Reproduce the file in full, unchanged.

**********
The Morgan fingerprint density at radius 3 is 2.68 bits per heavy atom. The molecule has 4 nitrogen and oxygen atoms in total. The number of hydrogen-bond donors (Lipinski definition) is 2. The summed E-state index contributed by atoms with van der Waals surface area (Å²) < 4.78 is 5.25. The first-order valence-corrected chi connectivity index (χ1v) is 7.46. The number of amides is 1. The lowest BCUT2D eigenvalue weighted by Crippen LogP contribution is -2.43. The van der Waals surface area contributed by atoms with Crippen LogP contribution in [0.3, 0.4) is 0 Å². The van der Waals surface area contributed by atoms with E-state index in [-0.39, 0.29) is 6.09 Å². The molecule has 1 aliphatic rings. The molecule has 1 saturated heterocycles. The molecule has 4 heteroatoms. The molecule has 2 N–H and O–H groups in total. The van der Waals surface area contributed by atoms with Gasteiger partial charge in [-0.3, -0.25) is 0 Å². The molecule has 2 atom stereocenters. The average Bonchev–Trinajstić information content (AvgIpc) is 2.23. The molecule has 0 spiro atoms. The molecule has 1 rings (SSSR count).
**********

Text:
The Morgan fingerprint density at radius 3 is 2.68 bits per heavy atom. The molecule has 4 nitrogen and oxygen atoms in total. The number of hydrogen-bond donors (Lipinski definition) is 2. The summed E-state index contributed by atoms with van der Waals surface area (Å²) < 4.78 is 5.25. The first-order valence-corrected chi connectivity index (χ1v) is 7.46. The number of amides is 1. The lowest BCUT2D eigenvalue weighted by Crippen LogP contribution is -2.43. The van der Waals surface area contributed by atoms with Crippen LogP contribution in [0.3, 0.4) is 0 Å². The van der Waals surface area contributed by atoms with E-state index in [-0.39, 0.29) is 6.09 Å². The molecule has 1 aliphatic rings. The molecule has 1 saturated heterocycles. The molecule has 4 heteroatoms. The molecule has 2 N–H and O–H groups in total. The van der Waals surface area contributed by atoms with Gasteiger partial charge in [-0.3, -0.25) is 0 Å². The molecule has 2 atom stereocenters. The average Bonchev–Trinajstić information content (AvgIpc) is 2.23. The molecule has 0 spiro atoms. The molecule has 1 rings (SSSR count).